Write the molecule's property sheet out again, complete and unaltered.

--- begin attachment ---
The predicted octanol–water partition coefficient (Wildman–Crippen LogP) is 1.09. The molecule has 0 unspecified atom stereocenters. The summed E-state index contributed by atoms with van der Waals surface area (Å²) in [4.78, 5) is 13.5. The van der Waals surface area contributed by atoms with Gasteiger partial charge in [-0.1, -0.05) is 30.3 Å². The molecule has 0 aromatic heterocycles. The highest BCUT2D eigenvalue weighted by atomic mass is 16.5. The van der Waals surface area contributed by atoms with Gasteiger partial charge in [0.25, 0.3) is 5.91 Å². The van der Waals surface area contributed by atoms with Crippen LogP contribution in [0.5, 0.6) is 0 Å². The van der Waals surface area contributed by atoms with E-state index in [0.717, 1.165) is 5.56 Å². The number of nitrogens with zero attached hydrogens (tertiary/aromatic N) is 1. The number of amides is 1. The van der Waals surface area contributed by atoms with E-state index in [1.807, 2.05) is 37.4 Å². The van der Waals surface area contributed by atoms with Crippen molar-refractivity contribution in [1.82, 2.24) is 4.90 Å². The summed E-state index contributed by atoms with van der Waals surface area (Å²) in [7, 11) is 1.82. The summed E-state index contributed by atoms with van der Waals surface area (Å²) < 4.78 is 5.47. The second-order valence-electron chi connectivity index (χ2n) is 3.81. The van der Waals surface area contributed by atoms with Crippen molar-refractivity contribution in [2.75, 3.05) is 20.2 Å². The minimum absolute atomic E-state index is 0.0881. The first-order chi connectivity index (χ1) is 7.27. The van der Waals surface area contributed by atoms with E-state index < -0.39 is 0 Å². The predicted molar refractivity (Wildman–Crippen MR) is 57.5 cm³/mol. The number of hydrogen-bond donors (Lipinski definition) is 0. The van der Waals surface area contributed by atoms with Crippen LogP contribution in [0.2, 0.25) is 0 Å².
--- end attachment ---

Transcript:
The predicted octanol–water partition coefficient (Wildman–Crippen LogP) is 1.09. The molecule has 0 unspecified atom stereocenters. The summed E-state index contributed by atoms with van der Waals surface area (Å²) in [4.78, 5) is 13.5. The van der Waals surface area contributed by atoms with Gasteiger partial charge in [-0.1, -0.05) is 30.3 Å². The molecule has 0 aromatic heterocycles. The highest BCUT2D eigenvalue weighted by atomic mass is 16.5. The van der Waals surface area contributed by atoms with Gasteiger partial charge in [0.25, 0.3) is 5.91 Å². The van der Waals surface area contributed by atoms with Crippen LogP contribution in [0.5, 0.6) is 0 Å². The van der Waals surface area contributed by atoms with E-state index in [0.717, 1.165) is 5.56 Å². The number of nitrogens with zero attached hydrogens (tertiary/aromatic N) is 1. The number of amides is 1. The van der Waals surface area contributed by atoms with E-state index in [1.807, 2.05) is 37.4 Å². The van der Waals surface area contributed by atoms with Crippen molar-refractivity contribution in [1.82, 2.24) is 4.90 Å². The summed E-state index contributed by atoms with van der Waals surface area (Å²) in [7, 11) is 1.82. The summed E-state index contributed by atoms with van der Waals surface area (Å²) < 4.78 is 5.47. The second-order valence-electron chi connectivity index (χ2n) is 3.81. The van der Waals surface area contributed by atoms with Crippen molar-refractivity contribution in [2.75, 3.05) is 20.2 Å². The minimum absolute atomic E-state index is 0.0881. The first-order chi connectivity index (χ1) is 7.27. The van der Waals surface area contributed by atoms with E-state index < -0.39 is 0 Å². The predicted molar refractivity (Wildman–Crippen MR) is 57.5 cm³/mol. The number of hydrogen-bond donors (Lipinski definition) is 0. The van der Waals surface area contributed by atoms with Crippen LogP contribution in [0.2, 0.25) is 0 Å².